"... The theory of definitional reflection provides a novel framework for studying logical features of circular, and especially paradoxical reasoning. Definitional reflection originated from reading clauses for atoms as definitions, thereby extending ideas concerning elimination rules in natural deductio ..."
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The theory of definitional reflection provides a novel framework for studying logical features of circular, and especially paradoxical reasoning. Definitional reflection originated from reading clauses for atoms as definitions, thereby extending ideas concerning elimination rules in natural
Forthcoming in the Journal of Philosophical Logic. Penultimate version. Solving the color incompatibility problem
"... It is commonly held that Wittgenstein abandoned the Tractatus largely because of a problem concerning color incompatibility. My aim is to solve this problem on Wittgenstein’s behalf. First I introduce the central program of the Tractatus (§1) and the color incompatibility problem (§2). Then I solve ..."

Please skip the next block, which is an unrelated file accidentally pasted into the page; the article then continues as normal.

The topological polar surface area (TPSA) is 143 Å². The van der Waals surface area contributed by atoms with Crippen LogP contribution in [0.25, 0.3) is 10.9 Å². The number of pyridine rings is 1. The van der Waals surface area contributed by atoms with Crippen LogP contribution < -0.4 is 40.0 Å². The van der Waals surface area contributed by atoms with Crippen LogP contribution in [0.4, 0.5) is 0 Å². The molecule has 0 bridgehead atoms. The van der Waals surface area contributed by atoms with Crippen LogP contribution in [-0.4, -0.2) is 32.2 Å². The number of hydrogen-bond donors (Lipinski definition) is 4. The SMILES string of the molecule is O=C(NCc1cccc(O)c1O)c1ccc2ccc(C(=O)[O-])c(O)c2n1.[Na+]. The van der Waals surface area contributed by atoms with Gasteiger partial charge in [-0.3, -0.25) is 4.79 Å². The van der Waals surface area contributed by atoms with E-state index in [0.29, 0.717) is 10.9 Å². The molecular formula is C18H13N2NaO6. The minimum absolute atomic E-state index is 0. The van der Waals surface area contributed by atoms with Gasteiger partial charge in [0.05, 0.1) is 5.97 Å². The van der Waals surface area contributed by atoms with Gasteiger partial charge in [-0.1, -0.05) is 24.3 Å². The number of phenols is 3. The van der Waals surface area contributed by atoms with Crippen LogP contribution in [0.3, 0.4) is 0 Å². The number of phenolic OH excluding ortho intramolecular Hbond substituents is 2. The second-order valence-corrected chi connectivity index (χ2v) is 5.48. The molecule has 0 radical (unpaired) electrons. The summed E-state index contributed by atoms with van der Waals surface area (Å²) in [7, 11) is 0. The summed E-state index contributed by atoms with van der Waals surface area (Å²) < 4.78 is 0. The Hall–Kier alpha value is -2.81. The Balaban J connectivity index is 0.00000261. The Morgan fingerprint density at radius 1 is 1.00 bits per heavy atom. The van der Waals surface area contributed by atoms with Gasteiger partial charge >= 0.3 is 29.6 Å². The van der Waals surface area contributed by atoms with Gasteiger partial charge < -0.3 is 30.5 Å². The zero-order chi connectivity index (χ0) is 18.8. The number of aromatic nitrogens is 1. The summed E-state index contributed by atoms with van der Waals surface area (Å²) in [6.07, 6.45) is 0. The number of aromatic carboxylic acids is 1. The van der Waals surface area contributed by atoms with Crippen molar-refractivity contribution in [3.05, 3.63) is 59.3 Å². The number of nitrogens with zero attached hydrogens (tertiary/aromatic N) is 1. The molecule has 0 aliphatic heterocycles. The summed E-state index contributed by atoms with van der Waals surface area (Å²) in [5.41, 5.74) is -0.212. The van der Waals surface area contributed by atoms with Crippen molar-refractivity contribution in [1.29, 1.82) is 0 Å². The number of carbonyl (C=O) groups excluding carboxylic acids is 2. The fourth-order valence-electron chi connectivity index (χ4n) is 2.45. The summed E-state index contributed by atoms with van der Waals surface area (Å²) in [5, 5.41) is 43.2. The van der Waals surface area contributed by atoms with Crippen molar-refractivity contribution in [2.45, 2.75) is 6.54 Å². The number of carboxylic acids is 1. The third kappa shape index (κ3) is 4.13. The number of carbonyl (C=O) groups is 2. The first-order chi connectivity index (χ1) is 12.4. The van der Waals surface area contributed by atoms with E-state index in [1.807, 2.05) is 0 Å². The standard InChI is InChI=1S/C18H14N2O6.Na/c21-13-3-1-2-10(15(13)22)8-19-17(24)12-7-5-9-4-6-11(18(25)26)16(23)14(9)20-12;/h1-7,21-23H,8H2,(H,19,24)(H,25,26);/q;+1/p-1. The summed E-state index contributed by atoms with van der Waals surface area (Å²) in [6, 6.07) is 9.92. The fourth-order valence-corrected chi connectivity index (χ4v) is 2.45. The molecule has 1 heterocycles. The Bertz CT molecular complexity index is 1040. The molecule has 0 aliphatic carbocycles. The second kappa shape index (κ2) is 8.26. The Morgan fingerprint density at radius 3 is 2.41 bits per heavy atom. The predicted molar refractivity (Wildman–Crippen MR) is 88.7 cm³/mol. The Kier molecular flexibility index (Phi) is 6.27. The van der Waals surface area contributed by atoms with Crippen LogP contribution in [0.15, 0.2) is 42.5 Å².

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It is commonly held that Wittgenstein abandoned the Tractatus largely because of a problem concerning color incompatibility. My aim is to solve this problem on Wittgenstein’s behalf. First I introduce the central program of the Tractatus (§1) and the color incompatibility problem (§2). Then I solve the problem without abandoning any Tractarian ideas (§3), and show that given certain weak assumptions, the central program of the Tractatus can in fact be accomplished (§4). I conclude by distinguishing my system of analysis from others and by explaining the historical underpinnings of my understanding of the nature of elementary propositions (§5). 1 The central program of the Tractatus The central program of the Tractatus is to show that we can completely analyze all ordinary language propositions. To make this precise, we need to say what propositions are, how to analyze them, and when an analysis of propositions counts as complete. In (1929), Wittgenstein speaks interchangeably about analyzing propositions and analyzing “statements ” such as ‘it is eighty degrees outside ’ and ‘E has two degrees of brightness ’ (167). This suggests that for Wittgenstein, propositions include utterances